The traditional way to buy a house is through a real estate agent (although more people are using the Internet to buy and sell and to eliminate Realtor fees). If you chose to go with a real estate agent, look for:
The first thing you need is your credit report (see section on Finances on establishing a credit report), which you can get at www.annualcreditreport.com or by calling 1.877.322.8228. To determine what you can afford, the next step is to talk with a “loan originator,” which a real estate expert or banker can arrange at a bank or mortgage company. There should be no charge for this meeting. Also, this meeting with the loan originator does not mean you have to use that bank or mortgage company.
The loan originator and your Realtor should have extensive knowledge about special grants and governmental programs that can help you with a down payment or lower interest rates, such as the First Home and First Home Plus programs.
If you buy your home, expenses can include:
It is very important to know whether you are obligated for any debt: debts can include credit cards, car payments, home loans, car titles, insurance, etc. Contact the Iowa Home Ownership Project (IHOEP) if you need assistance with budgeting or credit issues. http://www.ihoep.com/
If you are buying a home or condo, spend lots of time looking. Even if it’s tiring, look, ask questions, and understand what a fair price in the community is. Then don’t be afraid to put a bid in lower that the asking price; in fact, it is a standard practice to do so.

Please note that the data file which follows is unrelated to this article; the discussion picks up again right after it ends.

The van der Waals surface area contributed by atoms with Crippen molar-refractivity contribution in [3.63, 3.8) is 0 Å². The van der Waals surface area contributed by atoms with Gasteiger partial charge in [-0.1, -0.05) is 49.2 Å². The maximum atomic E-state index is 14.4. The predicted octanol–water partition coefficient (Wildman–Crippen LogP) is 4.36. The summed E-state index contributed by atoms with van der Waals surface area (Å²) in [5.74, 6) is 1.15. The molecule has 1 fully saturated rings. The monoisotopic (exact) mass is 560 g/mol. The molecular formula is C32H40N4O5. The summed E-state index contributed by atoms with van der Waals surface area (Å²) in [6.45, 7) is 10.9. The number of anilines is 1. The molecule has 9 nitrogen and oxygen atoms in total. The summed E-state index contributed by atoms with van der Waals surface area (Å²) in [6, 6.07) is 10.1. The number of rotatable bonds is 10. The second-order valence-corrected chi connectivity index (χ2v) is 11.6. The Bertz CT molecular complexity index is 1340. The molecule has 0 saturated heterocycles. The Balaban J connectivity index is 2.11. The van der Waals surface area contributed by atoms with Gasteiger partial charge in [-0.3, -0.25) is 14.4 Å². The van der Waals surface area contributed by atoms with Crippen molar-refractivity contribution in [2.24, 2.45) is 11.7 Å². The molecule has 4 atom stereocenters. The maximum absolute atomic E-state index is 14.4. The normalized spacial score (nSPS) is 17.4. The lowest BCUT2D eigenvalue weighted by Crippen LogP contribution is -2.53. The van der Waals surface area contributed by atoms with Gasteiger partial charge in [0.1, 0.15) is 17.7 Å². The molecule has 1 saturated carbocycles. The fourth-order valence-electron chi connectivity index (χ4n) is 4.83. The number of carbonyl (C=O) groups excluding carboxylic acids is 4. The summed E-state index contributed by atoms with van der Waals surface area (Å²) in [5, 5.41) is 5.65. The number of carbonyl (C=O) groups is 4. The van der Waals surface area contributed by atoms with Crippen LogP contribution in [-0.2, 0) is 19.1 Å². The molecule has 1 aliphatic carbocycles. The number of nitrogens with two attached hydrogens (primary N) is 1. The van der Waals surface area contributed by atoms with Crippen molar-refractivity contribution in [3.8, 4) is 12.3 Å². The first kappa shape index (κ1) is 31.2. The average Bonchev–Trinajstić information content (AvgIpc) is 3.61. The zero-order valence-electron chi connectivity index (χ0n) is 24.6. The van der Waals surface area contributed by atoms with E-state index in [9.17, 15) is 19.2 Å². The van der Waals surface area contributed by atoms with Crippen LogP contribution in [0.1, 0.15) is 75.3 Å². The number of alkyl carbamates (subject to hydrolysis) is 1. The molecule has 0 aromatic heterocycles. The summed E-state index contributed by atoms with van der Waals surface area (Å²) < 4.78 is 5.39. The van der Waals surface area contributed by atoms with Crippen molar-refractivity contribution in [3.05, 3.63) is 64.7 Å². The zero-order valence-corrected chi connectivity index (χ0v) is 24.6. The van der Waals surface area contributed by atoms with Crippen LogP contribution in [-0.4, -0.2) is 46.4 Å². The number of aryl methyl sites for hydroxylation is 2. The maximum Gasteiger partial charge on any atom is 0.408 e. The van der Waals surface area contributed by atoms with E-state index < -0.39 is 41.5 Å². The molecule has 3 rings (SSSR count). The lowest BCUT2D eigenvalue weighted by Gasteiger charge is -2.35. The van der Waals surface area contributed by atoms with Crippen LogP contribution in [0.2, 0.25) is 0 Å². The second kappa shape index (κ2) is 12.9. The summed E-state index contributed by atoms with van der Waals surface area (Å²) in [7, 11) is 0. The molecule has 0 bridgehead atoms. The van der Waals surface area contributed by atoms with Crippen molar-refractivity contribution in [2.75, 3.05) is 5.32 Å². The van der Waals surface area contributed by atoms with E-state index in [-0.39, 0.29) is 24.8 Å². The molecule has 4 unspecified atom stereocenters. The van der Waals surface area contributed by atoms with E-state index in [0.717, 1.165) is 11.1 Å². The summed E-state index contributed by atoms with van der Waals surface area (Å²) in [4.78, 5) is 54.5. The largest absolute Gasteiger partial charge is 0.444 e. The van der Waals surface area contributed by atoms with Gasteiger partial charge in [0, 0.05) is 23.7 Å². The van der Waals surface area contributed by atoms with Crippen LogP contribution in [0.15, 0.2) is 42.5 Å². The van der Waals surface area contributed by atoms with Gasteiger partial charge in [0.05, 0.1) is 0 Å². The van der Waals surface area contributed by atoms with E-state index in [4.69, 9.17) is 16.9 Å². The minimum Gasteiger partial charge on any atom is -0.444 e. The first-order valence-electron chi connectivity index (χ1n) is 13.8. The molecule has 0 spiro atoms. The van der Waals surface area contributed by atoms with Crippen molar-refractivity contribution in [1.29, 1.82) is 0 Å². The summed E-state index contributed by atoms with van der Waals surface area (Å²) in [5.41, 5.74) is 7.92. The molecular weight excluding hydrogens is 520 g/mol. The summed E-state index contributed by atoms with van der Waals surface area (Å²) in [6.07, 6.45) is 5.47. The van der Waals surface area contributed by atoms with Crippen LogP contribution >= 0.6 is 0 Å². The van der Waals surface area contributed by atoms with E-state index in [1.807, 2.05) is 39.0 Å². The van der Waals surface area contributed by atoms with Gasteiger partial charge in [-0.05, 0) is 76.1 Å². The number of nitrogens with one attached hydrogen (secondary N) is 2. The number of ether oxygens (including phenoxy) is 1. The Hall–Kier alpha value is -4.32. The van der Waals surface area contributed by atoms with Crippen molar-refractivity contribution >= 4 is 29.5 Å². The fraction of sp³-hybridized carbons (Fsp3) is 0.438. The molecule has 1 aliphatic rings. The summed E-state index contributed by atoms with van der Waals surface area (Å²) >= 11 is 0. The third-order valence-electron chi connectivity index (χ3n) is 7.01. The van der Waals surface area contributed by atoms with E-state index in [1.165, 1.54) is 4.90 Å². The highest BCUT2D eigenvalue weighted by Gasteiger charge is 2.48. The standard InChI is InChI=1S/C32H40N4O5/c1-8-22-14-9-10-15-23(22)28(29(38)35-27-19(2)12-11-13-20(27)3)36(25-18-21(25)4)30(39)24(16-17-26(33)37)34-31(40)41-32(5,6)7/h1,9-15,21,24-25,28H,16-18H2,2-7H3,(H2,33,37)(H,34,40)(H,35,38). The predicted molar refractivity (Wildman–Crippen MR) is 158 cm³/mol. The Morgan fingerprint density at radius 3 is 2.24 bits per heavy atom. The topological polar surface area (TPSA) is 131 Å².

If you write a check as a deposit to buy a house, go to the house to make sure everything looks the same as when you looked at it earlier. You may want to take someone with you who is familiar with plumbing, heating, and air conditioning to make sure everything is in working order. If you find things have changed since you looked at the house, you can put a stop order on your check.
Rather than depending upon you or friends to see if something is wrong, give serious consideration to hiring a Home Inspector before you sign an offer: once the deal is closed you’ve bought the house “as is.” An inspection clause gives you an “out” on buying the house if serious problems are found, or gives you the ability to renegotiate the purchase price if repairs are needed. An inspection clause can also specify that the seller must fix the problem(s) before you purchase the house.
Generally, an inspector checks and gives prices for repairs on: the electrical system, plumbing and waste disposal, the water heater, insulation and ventilation, the HVAC system, water source and quality, the potential presence of pests, the foundation, doors, windows, ceilings, walls, floors, and roof. Be sure to hire a home inspector that is qualified and experienced.
HUD offers many reduced-rate housing options all around Iowa, and are constantly building new structures, while continuing to serve the community. You may find out more about HUD’s building projects here: http://portal.hud.gov/hudportal/HUD?src=/states/iowa